Lessons to learn from tough harvest

On first look this year’s yields may seem disappointing, but for many it is close to the five-year average. Last year just happened to be a bonanza harvest for OSR growers.

Sowing the ideal seed rate for autumn establishment is always a balancing act. Growers make assumptions regarding the winter weather as well as predicting losses to slug and pigeon grazing.

“Last autumn was good for oilseed rape establishment with favourable seed-beds and despite the dry conditions many crops were well established,” says Clare Tucker, BASF agronomy manager. “Even in November when normally temperatures begin to drop and growth slows that didn’t happen. This led to very forward crops coming into early spring.

“This year’s OSR crops following winter barley have established themselves well. Therefore, care will be needed to avoid compaction issues where a quick turnaround is required following late harvested wheat crops.

“We still tend to be over-generous with seed rates since we need no more than 40 plants per sq m by early spring with 25-30 plants being optimum to produce potentially high yielding flower canopies.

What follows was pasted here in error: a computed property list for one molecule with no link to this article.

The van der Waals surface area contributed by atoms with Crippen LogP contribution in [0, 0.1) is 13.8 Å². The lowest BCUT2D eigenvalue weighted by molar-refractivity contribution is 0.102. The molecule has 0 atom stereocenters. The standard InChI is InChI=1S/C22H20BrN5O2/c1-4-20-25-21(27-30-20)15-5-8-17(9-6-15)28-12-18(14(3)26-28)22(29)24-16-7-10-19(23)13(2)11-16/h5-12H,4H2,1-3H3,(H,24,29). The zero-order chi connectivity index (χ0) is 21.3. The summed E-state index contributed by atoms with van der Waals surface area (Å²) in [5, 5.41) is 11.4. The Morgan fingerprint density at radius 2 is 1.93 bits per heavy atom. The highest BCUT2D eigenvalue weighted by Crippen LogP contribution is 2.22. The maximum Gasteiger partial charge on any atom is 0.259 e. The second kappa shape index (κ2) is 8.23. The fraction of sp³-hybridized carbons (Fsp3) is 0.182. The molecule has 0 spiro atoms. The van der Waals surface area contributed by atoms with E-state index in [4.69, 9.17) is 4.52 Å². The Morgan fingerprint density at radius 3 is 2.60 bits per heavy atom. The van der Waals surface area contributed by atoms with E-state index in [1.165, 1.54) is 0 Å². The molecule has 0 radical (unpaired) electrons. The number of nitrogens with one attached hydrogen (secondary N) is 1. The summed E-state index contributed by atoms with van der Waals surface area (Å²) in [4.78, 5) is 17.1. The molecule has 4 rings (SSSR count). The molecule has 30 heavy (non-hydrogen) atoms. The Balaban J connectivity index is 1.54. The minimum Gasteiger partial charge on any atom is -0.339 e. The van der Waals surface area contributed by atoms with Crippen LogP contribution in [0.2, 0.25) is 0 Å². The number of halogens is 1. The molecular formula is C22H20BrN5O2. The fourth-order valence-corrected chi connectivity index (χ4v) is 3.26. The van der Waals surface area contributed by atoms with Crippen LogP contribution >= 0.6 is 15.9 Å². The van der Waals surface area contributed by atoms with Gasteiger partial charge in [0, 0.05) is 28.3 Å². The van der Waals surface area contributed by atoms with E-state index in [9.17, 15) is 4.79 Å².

Green area index (GAI) is a useful management tool in pinpointing nitrogen and PGR timings. This is how growers can manipulate growth in the spring to produce the optimum canopy size, linked with high yields.

“In spring 2011 canopies were small (many thought frighteningly small) due to dry weather, but this was key to the larger yields. This led to good light penetration and, consequently, excellent pod set and seed numbers throughout the canopy. That year demonstrated that we need to be bolder in reducing the canopy size of our crops when the winter weather doesn’t do it for us.

“In 2012 there was low light intensity in May and June for good pod set. The canopies were too big and started to lodge. When you have got big canopies it is very difficult for light to penetrate them. Even when a crop just starts to lean it can seriously affect the amount of light penetrating,” adds Ms Tucker.